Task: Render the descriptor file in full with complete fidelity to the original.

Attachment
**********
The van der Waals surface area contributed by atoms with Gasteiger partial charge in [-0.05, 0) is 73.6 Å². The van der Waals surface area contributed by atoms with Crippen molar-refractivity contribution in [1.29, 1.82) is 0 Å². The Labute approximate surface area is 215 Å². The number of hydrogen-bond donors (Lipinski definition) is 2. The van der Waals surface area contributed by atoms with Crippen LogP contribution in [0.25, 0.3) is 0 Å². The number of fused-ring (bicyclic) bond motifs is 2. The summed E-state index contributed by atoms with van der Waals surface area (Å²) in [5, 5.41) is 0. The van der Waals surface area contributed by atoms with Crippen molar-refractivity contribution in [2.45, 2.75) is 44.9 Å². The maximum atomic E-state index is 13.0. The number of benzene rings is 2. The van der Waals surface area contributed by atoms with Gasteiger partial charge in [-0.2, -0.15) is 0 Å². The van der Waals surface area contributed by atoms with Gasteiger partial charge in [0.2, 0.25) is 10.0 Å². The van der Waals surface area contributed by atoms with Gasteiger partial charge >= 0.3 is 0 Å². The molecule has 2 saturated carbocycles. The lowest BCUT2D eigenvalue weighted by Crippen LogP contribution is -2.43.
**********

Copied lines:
The van der Waals surface area contributed by atoms with Gasteiger partial charge in [-0.05, 0) is 73.6 Å². The van der Waals surface area contributed by atoms with Crippen molar-refractivity contribution in [1.29, 1.82) is 0 Å². The Labute approximate surface area is 215 Å². The number of hydrogen-bond donors (Lipinski definition) is 2. The van der Waals surface area contributed by atoms with Crippen LogP contribution in [0.25, 0.3) is 0 Å². The number of fused-ring (bicyclic) bond motifs is 2. The summed E-state index contributed by atoms with van der Waals surface area (Å²) in [5, 5.41) is 0. The van der Waals surface area contributed by atoms with Crippen molar-refractivity contribution in [2.45, 2.75) is 44.9 Å². The maximum atomic E-state index is 13.0. The number of benzene rings is 2. The van der Waals surface area contributed by atoms with Gasteiger partial charge in [-0.2, -0.15) is 0 Å². The van der Waals surface area contributed by atoms with Gasteiger partial charge in [0.2, 0.25) is 10.0 Å². The van der Waals surface area contributed by atoms with Gasteiger partial charge >= 0.3 is 0 Å². The molecule has 2 saturated carbocycles. The lowest BCUT2D eigenvalue weighted by Crippen LogP contribution is -2.43.